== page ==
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Warmest regards: Who’s minding the kids?

I’m an avid reader who thrives on going to the library every week to load up on four or five books.

But one thing I’ve noticed when I read the cover flaps is that so many of the plots sound alike.

Finally I found an intriguing book with an original premise.

“The Island of Sea Women” by Lisa See tells the story of a community on the Korean Island of Jeju where for many decades women were the ones who went to work to support the family while their husbands stayed homed to watch the children.

When a woman gave birth she immediately handed off the baby to her husband. All child care was the total responsibility of the men.

The women were engaged only in the dangerous physical work of diving under the sea to collect anything that could be food for the family.

Part of the long tradition of Haenyeo women, they were part of the all-female diving collective. They learned to hold their breath under water without the aid of wet suits or breathing aides and were totally revered for their work.

I wondered if all that was the imagination of a creative author, or, if there actually was a female diving community in Korea.

Research showed it was all fact.

I was intrigued by descriptions of the dangerous deep sea diving and even more intrigued by a culture where all child care was done by the men.

What a contrast to what we have in America where tradition says the women are the primary care givers.

When I was first married and had children it was written in stone that my role was to be there for the kids while my husband’s role was to be the wage earner.

Our family priest convinced my husband that I needed a bit of time for myself. I chose to use that negotiated few hours of a “freedom pass” to take a college course.

But my husband made clear my main responsibility was taking care of our daughters. I had to first be there to put the girls on the school bus and be there to pick them up at the end of the day.

There was no problem with this and it seemed to be working well. I managed to get back and forth from classes at Bloomsburg without disrupting our family routine.

Our daughters knew when they got off the school bus I would be there waiting for them.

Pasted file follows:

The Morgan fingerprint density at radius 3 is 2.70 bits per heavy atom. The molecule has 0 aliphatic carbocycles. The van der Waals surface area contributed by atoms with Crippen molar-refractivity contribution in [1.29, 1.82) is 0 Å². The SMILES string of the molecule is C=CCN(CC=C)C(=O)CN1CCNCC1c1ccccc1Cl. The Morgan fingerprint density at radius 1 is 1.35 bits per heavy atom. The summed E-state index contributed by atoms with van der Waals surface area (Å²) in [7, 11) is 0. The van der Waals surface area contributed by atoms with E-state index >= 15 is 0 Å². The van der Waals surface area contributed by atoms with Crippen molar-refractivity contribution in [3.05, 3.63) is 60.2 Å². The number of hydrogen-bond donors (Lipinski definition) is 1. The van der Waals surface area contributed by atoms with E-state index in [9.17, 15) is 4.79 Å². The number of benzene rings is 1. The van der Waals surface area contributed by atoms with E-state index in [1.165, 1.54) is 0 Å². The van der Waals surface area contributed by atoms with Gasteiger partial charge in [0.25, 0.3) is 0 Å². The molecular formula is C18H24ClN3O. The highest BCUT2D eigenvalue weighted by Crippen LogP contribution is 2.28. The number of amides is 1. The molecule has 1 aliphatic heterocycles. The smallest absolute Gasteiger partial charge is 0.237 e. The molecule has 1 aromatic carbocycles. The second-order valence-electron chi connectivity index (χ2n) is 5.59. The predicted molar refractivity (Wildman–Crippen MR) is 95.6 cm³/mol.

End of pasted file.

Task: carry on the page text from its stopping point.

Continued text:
But then a surprise winter storm created a major problem while I was at the college.

My neighbor Pat was driving that day and she thought her big heavy car would be able to make it through the snowstorm.

But while climbing a hill the car skidded and landed in a ditch. We would need a tow truck to get us out of there.

These were the days before everyone had a cellphone to call for help during an emergency.

There we were, shivering in the cold as we tried to find a solution.

Fortunately, one of my college professors stopped to help when he saw we were stranded. He generously offered to take us to his house where we could get warm and call a tow truck.

I used his phone to call my husband at work to tell him I was stuck in Bloomsburg while we waited for the tow truck. He had to pick up our daughters who would be waiting outside the elementary school.

He never went to pick them up. He forgot about our daughters while he coped with problems of making sure the school busses could still transport kids.

He was in work mode. Not family mode. Not once did it cross his mind that if he couldn’t pick up our daughters he had to send someone else to do it.

Our daughters were shivering in the snow as they waited outside the school for someone to pick them up.

I got back from college more than an hour late. No one noticed two little girls were stranded in the storm.

When I finally drove to the school there they were, two frozen ice cycles looking like abandoned orphans.

The next day one teacher told the faculty that Mrs. Mihalik went off somewhere and abandoned her daughters in the storm.

No one questioned why their father wasn’t there. He was doing what guys had to do - working.

I never resented my husband for not helping with child care. I honestly felt sorry for him. He had to put on a suit and go to work every day while I could have fun with our daughters. I loved every minute I could spend with them and thought fathers were missing out.

I notice many guys have gotten smart and are spending more time with their kids. But for the most part, women are still the primary caregivers.

One thing I have noticed is that I never hear a guy say “Oh, I wish I would have spent more time at work.”

But I do often hear guys say they wish they would have spent more time with family.

Many guys in my daughter’s generation seem to be wiser about family time.

And women seem to be more apt at reminding them to spend more time with kids.

They grow up too soon. Enjoy them while you can.

Contact Pattie Mihalik at newsgirl@comcast.net.